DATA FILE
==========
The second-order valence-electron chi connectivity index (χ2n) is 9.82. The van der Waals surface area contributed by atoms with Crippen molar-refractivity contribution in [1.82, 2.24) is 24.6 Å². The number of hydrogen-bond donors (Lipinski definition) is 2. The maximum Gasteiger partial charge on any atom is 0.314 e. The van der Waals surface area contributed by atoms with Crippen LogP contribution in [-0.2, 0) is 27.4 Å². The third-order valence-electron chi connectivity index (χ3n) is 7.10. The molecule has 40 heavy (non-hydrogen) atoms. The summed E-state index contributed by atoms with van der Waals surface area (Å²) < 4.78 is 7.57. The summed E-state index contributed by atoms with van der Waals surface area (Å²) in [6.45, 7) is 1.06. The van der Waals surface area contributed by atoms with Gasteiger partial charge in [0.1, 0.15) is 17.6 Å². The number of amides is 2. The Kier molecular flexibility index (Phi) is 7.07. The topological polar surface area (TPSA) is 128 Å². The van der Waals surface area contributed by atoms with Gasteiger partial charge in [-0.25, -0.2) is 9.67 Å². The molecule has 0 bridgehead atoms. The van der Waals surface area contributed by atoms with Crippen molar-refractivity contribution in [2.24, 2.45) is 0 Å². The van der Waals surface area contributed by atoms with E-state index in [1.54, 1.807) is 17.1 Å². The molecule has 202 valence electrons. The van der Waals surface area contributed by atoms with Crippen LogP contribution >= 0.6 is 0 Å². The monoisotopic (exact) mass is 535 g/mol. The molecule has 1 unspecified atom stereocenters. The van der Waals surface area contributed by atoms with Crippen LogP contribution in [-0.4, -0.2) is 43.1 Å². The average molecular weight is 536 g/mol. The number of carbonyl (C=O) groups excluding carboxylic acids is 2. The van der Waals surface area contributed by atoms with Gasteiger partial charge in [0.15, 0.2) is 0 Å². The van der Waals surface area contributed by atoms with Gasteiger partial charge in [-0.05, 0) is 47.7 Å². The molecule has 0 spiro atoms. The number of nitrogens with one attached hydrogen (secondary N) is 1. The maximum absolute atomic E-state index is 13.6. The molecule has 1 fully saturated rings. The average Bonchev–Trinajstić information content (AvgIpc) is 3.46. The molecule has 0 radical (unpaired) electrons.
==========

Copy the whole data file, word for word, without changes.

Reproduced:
The second-order valence-electron chi connectivity index (χ2n) is 9.82. The van der Waals surface area contributed by atoms with Crippen molar-refractivity contribution in [1.82, 2.24) is 24.6 Å². The number of hydrogen-bond donors (Lipinski definition) is 2. The maximum Gasteiger partial charge on any atom is 0.314 e. The van der Waals surface area contributed by atoms with Crippen LogP contribution in [-0.2, 0) is 27.4 Å². The third-order valence-electron chi connectivity index (χ3n) is 7.10. The molecule has 40 heavy (non-hydrogen) atoms. The summed E-state index contributed by atoms with van der Waals surface area (Å²) < 4.78 is 7.57. The summed E-state index contributed by atoms with van der Waals surface area (Å²) in [6.45, 7) is 1.06. The van der Waals surface area contributed by atoms with Gasteiger partial charge in [0.1, 0.15) is 17.6 Å². The number of amides is 2. The Kier molecular flexibility index (Phi) is 7.07. The topological polar surface area (TPSA) is 128 Å². The van der Waals surface area contributed by atoms with Gasteiger partial charge in [-0.25, -0.2) is 9.67 Å². The molecule has 0 bridgehead atoms. The van der Waals surface area contributed by atoms with Crippen molar-refractivity contribution in [2.24, 2.45) is 0 Å². The van der Waals surface area contributed by atoms with E-state index in [1.54, 1.807) is 17.1 Å². The molecule has 202 valence electrons. The van der Waals surface area contributed by atoms with Crippen LogP contribution >= 0.6 is 0 Å². The monoisotopic (exact) mass is 535 g/mol. The molecule has 1 unspecified atom stereocenters. The van der Waals surface area contributed by atoms with Crippen LogP contribution in [-0.4, -0.2) is 43.1 Å². The average molecular weight is 536 g/mol. The number of carbonyl (C=O) groups excluding carboxylic acids is 2. The van der Waals surface area contributed by atoms with Gasteiger partial charge in [0.15, 0.2) is 0 Å². The van der Waals surface area contributed by atoms with Gasteiger partial charge in [-0.05, 0) is 47.7 Å². The molecule has 0 spiro atoms. The number of nitrogens with one attached hydrogen (secondary N) is 1. The maximum absolute atomic E-state index is 13.6. The molecule has 1 fully saturated rings. The average Bonchev–Trinajstić information content (AvgIpc) is 3.46. The molecule has 0 radical (unpaired) electrons.